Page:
3 Money Mistakes to Avoid in Marriage (And What to Do Instead)
I am often asked, “My spouse and I don’t agree about money. What can we do?” Several years ago I asked Scott Steinbarger, licensed Associate Marriage and Family Therapist of West Metro Christian Counseling to shed some light on this for us. I’m sharing Scott’s perspective again today as it is Women’s Money Week 2016 (#WMW16) and that makes this article so timely. Here’s Scott’s perspective in his own words.
Money. No worries, right? All right, kidding aside, money stress and conflict is real. Learning to manage money in your marriage is, while challenging, very important. “But we don’t agree on money!” That’s okay. Let’s start by acknowledging there are multiple money styles: spender, saver, planner, spontaneous, etc. Whatever the variation, there are a few things that you should not do.
3 Money Mistakes to Avoid in Marriage
Demonize your spouse
One could say their spending/spontaneous spouse is irresponsible or a poor steward. Others could label savers/planners as selfish or faithless. Don’t do that. Your spouse budgeting or having a 401k, does not equal being selfish or faithless. And remember, without the givers, most charities would have no money to give to those in need.
Control your spouse
You will not succeed at controlling your spouse. You’ll only destroy the love and intimacy in your marriage. Or worse, you will succeed and then you’ll really destroy your marriage and probably make God angry with you.
Doing nothing is actively choosing defeat and resentment. That never works.
What to Do Instead
If you’re thinking to yourself, “there go all my strategies!” fear not, there is another way. It starts, like any change, with a fundamental shift in perception.
Appreciate Your Spouse’s Differences
Repeat after me, “My spouse is not wrong, they are just different.” Let me explain: We complement each other in order to serve God. If you are a woman, married to a man, you have no doubt noticed that your husband is different than you. I probably don’t have to tell you to rejoice in the physical differences. Wives and husbands tend to easily see their complementary physical nature as a blessing.
It’s often with the more invisible stuff – like emotions, problem solving, thinking styles – that we stop appreciating our differences as divinely given for our blessing and equipping. When God made Adam, then made him chief gardener, God’s assessment was, “not good.” Adam needed Eve to get the job done. Her being equal and different was the whole point. If God has given you a spouse, you need each other. Receive the blessing.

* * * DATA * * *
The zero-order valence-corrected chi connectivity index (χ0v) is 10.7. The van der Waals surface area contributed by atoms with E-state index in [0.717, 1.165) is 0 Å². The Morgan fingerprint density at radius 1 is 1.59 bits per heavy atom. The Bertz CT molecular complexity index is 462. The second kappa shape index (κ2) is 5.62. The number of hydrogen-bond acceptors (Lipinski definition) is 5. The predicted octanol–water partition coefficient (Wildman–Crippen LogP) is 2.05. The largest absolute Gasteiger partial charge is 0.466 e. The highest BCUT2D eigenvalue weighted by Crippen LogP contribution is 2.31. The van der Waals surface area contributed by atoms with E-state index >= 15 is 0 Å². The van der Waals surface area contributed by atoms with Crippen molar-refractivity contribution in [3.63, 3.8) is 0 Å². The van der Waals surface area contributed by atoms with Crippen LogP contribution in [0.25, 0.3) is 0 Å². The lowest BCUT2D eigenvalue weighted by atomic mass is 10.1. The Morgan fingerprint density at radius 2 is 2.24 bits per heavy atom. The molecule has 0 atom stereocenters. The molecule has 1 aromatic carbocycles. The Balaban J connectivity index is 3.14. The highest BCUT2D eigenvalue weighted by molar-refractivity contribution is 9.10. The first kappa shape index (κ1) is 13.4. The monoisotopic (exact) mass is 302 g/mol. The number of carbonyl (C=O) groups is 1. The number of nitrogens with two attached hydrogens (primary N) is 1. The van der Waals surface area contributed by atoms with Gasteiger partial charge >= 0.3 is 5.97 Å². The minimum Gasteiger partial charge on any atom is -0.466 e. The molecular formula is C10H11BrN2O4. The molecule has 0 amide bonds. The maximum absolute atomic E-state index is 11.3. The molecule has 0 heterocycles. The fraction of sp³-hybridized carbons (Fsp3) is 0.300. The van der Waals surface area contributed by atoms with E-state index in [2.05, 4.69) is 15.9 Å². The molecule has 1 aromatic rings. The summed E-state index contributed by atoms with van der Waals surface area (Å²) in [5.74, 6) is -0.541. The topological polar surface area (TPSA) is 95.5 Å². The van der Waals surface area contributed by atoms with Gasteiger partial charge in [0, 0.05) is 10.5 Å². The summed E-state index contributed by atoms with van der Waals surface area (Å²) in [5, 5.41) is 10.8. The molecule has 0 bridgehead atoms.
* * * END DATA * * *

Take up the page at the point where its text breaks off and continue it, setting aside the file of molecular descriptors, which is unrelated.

Develop an Approach Together
Once you reframe your spouse as a partner, an equal to respect, you’d be surprised how much you can accomplish. You work together to develop an approach to money that’s likely different than if you were single. You compromise, you respect each other and receive insight from each other.You develop a plan, implement that plan, and routinely follow-up on how it’s working, as often as you need to.
What if My Spouse Won’t Cooperate?
I need to acknowledge that I’m assuming that your spouse respects and loves you. What if your spouse does not respect you, love you or see you as an equal? What if your spouse is intractable? This is a very hard thing, and money has nothing to do with it. Aside from the potential need for a pastor or counselor you have a few good options.
Even when your spouse is not faithful, God is. Ultimately, you trust God, not your spouse. It is God who supplies your needs and gives you gifts. You can also pray that the Holy Spirit would convict your spouse of their unloving ways. God cares about both you and your spouse’s behavior, even more than you.
Share Your Concerns
Share your heart. Not in anger, but in love and vulnerability with respect for yourself and them. Let them know how you are receiving their attitude or disregard for you. Invite them to work together to meet your needs. Don’t command. Lovers share.
Take Care of Yourself
Seek support and take practical steps to support yourself. A measure of independence is not controlling. If you are worried about paying the bills, you can take your income and open your own account. Conversely, if your spouse never gives you any money, look for ways to earn money to do with as you please. For most of us however, we are married to a good hearted person whom we just don’t understand. We get to work it out, learning to be better lovers along the way: that’s marriage.
PocketYourDollars here again: What have you found to work in your marriage? Certainly Scott brings a faith-based perspective and you may have a differing view. I’d love to hear your thoughts in the comments or you can email me if you prefer.